“One of the biggest mistakes I see scale-ups and start-ups make is to think in chronological order – beginning with regulatory approvals and thinking about marketing and sales after. Instead, start with your end patient,” he says.
In Australia, it’s not just about how many people have a disease, he explains, because reimbursements under the Pharmaceutical Benefits Scheme (PBS) and Medicare Benefits Schedule (MBS) are often only granted for certain fractions of the patient population. For example, patients who’ve not been successful on the currently available treatment.
“Knowing your end market will inform everything from your clinical trials and regulatory approvals to your sales and marketing plans, giving you confidence you can deliver for patients and produce profit at the same time,” he says.
Nicholette Conway, principal of Pavilion Consulting, has had a career spanning clinical research, reimbursement and start-ups across pharmaceuticals, diagnostics and devices, and now works on accelerating access to highly specialised treatments and new and novel technologies. She has similar advice for leaders.
“Think: how will patients access these treatments? What will access mean to the patient and their families? If you understand a patient’s personal journey through diagnosis and treatment, you will get deep insight as to the complexity you’re facing in commercialising your product.”
For example, studies have shown patients with rare cancers and rare genetic disease face lengthy delays in getting a diagnosis.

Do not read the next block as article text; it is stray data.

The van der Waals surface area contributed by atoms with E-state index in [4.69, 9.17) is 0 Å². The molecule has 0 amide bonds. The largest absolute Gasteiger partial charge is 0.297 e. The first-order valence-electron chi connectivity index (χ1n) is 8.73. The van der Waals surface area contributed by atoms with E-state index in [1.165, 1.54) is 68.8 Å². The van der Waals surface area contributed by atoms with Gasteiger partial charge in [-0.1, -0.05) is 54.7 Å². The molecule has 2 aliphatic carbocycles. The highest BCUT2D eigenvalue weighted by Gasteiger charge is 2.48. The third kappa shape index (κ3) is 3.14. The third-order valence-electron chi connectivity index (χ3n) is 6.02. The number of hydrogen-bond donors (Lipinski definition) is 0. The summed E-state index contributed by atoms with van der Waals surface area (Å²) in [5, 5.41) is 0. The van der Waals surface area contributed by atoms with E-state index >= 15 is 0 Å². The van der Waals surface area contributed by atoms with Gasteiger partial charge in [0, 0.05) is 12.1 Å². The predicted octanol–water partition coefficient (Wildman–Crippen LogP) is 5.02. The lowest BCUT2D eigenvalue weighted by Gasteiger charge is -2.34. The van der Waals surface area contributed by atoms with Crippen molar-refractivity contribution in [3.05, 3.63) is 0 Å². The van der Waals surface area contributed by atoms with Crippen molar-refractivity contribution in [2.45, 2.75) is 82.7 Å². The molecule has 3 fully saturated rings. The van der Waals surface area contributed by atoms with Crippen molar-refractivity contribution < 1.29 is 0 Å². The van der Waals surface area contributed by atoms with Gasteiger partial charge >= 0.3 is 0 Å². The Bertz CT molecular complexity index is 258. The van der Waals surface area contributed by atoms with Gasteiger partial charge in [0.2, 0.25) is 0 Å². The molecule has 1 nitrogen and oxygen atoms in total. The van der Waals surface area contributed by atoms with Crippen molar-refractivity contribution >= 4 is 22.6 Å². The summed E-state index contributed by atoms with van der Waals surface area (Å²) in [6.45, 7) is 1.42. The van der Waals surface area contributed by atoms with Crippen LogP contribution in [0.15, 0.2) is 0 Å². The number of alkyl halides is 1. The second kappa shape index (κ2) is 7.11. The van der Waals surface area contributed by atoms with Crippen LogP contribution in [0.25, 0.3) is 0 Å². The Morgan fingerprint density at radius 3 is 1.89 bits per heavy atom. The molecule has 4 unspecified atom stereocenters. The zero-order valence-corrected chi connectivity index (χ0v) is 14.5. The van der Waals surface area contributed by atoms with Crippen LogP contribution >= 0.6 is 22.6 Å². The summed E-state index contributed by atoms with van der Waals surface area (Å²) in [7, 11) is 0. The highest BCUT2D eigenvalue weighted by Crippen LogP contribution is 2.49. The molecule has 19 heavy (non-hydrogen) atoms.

“There are significant wait times for patients to see clinical geneticists, and delays in accessing appropriate genetic testing, depending on whether they’re using the public or private system, as well as where they happen to live in Australia,” Nicholette says.
Add to this the fact that diagnostics are often reimbursed via a separate system to treatments, and the jurisdiction for these are split between federal and state governments.
“You have to plan for reimbursement of both diagnostics and therapies simultaneously,” she says.
Meanwhile, after a career in pharma, including leading the Australian operations of Takeda, James Jones from Jones Pharma Insights says finding the end market is also about leaders gaining a deep understanding of the competition.
“How your competitors are operating might be different to how they operate in markets you’re more familiar with. Look at the history of the market, how it’s evolved and why. Why are those competitors here? What have they done to get them into this position? It will provide interesting insight around where the regulatory and reimbursement bodies are coming from,” he says.